This paper illustrates how Gulf nationals' claims to their homelands are affirmed and enacted through the ostensibly banal, but highly political, effort to construct falconry as a 'heritage sport'. Taking the case of the United Arab Emirates, I argue that local elites have harnessed the global discourse of 'heritage' to construct an ethnicized and gendered vision of a primordial Arab homeland. Heritage discourses surrounding falconry play an important role in legitimating prevailing structural inequalities in Gulf societies, reaffirming the minority citizen-nationals' claims to 'ownership' of the state, as well as naturalizing the masculinist imaginings of desert landscapes. Also considering the transnational dimensions of a geopolitics of falconry, I show how these nationalist narratives relate to cross-regional networks between the Arabian Peninsula and Central Asia. I argue that Gulf Arab falconry practices are not essentially 'primordial', but are made possible by and reinforce political economic inequalities institutionalized by contemporary territorial regimes.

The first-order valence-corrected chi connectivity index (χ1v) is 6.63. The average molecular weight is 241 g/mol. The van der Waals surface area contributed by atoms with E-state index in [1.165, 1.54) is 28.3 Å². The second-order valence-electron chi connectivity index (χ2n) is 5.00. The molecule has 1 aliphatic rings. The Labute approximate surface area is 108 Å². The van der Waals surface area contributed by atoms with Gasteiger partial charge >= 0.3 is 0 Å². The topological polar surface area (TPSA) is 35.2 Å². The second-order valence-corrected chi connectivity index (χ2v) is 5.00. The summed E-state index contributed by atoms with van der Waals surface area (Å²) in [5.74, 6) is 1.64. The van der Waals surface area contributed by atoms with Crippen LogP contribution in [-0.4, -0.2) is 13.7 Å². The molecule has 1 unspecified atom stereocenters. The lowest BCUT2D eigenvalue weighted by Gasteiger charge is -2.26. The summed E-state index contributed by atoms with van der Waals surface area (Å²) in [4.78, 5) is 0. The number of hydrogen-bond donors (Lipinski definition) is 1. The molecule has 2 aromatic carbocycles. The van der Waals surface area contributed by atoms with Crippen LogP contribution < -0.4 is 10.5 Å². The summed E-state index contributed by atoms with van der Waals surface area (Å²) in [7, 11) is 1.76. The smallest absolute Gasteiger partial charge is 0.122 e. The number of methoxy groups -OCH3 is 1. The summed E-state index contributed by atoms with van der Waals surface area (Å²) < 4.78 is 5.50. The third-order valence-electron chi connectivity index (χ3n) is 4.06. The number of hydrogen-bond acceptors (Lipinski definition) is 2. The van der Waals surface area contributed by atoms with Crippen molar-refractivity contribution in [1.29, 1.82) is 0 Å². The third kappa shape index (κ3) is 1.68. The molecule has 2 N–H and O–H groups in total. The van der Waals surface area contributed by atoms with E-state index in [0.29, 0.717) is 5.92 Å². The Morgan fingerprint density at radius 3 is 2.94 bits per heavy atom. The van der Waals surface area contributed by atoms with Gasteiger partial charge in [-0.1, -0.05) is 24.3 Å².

ASJC Scopus subject areas
- Sociology and Political Science